We know the question: “How well can we ever truly know another person?” But perhaps the more pertinent question is: “How well can we ever truly know ourselves?”


But there were those moments when I heard a song, when someone mentioned a word, when I caught a smell, and my fingers dug into the steering wheel or the glass I was holding or into my palm. And no matter how much I hated him. No matter how much of a fool, or a coward, or an ass, or a child, or an idiot he was.

I loved him.

And, God, it might be the death of me.

Kite – Do I Love You?

I don’t know how to live my life anymore, between loss, abuse and opportunity I am a kite lost in the wind. I am at the end of my rope, but the height of my opportunity. And here I am, taut. Stretched to my limit. Terrified I might snap. So ready to be home, to be safe and then.


I didn’t think I’d feel again.
Not after everything.
Especially not after him.
Am I feeling again?
Or am I taking hold of you just to survive?
Are you a certainty? Or another wave in vastness of experience and opportunity?
I didn’t think anything could make me want to stay here. And yet.


Why do you make my world stop in its tracks?
And am I a fool for even being caught in your gaze?


There were a thousand walls between us because there were none. I could slip past his defenses, so he threw them all up. I could see right through him, so he’d lie. Say I was wrong. Pass off. Condescend. Belittle.

And even I would fall for his facades. Like Middle Eastern warfare tactics. Illusion, evasion. Maybe they learned it from mirage.

The truth was, I needed to let it go. If he put up defenses so desperately, then there really must be something to protect. No matter how much I might think I was helping, I wasn’t.

If you love me, let me go.


She sat up abruptly, swinging her legs to the floor. Her toes curled against the smooth hardwood and her fingers dug into the mattress.

He could never hear her pain or feel it. He had never wanted to share it, to ease it, to listen to her voice carry it, so she buried it. Often times she wondered if anyone would share it, if anyone had the gall to listen. Or maybe it was the guts to listen. She had no dark past, no dark side and no dark secrets, yet everyone wanted to shrink away from her. Sometimes she would entertain the idea of getting a drink with a stranger and telling him all sorts of things about herself, staying till the bar closed and then going their separate ways, never to see or speak to each other again. Of course the trouble with such a fantasy was finding someone who was content to merely talk.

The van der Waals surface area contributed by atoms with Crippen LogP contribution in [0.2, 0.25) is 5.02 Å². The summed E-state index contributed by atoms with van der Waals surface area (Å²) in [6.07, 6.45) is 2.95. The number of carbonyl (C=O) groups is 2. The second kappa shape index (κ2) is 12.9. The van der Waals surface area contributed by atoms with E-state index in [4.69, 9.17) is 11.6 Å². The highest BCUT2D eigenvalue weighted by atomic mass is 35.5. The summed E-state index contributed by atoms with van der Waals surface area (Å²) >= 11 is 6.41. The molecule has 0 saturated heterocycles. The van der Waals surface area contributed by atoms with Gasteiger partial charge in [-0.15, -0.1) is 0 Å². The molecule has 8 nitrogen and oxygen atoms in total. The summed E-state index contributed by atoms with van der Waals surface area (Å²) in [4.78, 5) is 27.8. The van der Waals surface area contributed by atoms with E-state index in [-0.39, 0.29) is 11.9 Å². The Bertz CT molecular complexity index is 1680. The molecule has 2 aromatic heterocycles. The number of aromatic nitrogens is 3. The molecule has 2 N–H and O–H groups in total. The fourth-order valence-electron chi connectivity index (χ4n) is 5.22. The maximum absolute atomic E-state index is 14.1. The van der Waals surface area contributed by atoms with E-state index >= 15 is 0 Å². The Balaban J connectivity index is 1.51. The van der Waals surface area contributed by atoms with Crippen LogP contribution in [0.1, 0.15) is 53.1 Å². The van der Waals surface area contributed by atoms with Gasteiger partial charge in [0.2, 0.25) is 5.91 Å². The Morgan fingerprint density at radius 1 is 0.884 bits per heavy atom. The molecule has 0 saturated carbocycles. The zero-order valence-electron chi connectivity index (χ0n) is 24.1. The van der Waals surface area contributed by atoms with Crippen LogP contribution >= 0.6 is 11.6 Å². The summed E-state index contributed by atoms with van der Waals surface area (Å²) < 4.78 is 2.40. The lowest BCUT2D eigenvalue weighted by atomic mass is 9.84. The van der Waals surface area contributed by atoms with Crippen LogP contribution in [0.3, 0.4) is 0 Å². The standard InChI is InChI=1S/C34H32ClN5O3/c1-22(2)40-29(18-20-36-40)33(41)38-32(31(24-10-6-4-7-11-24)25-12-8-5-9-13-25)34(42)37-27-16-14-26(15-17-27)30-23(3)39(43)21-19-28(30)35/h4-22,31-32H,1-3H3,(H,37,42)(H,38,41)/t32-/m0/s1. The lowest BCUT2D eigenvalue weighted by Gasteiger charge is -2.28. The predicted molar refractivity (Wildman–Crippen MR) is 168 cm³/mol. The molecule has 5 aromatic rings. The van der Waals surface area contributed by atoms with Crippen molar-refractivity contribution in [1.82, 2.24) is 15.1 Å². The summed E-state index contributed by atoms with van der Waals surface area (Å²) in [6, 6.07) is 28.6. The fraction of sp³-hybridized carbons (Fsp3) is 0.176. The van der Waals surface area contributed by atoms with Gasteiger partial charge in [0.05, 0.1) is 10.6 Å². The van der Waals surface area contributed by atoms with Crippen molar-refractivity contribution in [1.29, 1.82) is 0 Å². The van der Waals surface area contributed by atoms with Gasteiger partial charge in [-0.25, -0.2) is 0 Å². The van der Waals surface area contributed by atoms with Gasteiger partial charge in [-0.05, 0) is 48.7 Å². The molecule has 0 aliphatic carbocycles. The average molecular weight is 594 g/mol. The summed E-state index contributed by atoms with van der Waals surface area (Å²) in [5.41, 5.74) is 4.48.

She shivered, wrapping her arms about herself. The air in the room was frigid after the warmth of her bed. Just a few steps to the closet and her bathrobe.

Her mind came back to him again. The sting of regret. And before she could shut it off the snapshots played. An exchange of glances, laughter, a touch on the arm, emails unreplied, passing without speaking, parting without goodbyes. A whole story remembered in a moment and forgotten in the next. No one would ever know what it meant to her. The trouble was not hating the world for it. She told herself she’d be lucky if anyone ever listened, understood and cared. Those three were hard to find.

Maybe the world was just cold.

Deal With God

At that point I just wondered what his end game was. Protecting her? Admirable, but she’d never appreciate the condescension. Although perhaps on that note, it was her pride that was at fault. What I suspected though, was that it was born out of self-hatred. He did not believe that God loved him, in mercy or in grace. No. It was his moral virtue against the world. Nothing more. And nothing less. Maybe denying himself his heart’s desire was his way of punishing himself. Maybe that was his deal with God. Maybe if he gave up his quest for love God might forgive him of his past mistakes. Perhaps if he gave up what he wanted most, then God would call it even.
So he’d give up his dream of love and admire it from afar. From the corner table in a bar or behind a pen and paper. He’d drown himself in loneliness and punish himself for that too. He’d punish himself for still longing, even though he’d given up hope. He’d punish himself for laughing, for pulling her into his arms. It was only just a moment, no he’d hadn’t even asked her out. But it was just too much, too much good for him. He couldn’t afford to enjoy himself. He couldn’t taint something pure.
So he found his way through life in a series of empty bottles and cigarette butts. In as many friends and late night hours as he could fret away. It was the nights he hated most, that’s why he always went out. It was the nights he hated most, because then he’d think of her and everyone else he’d lost. It was the nights he hated most, because it was then he felt most alone.
And that is why he felt like the whole world was caving in.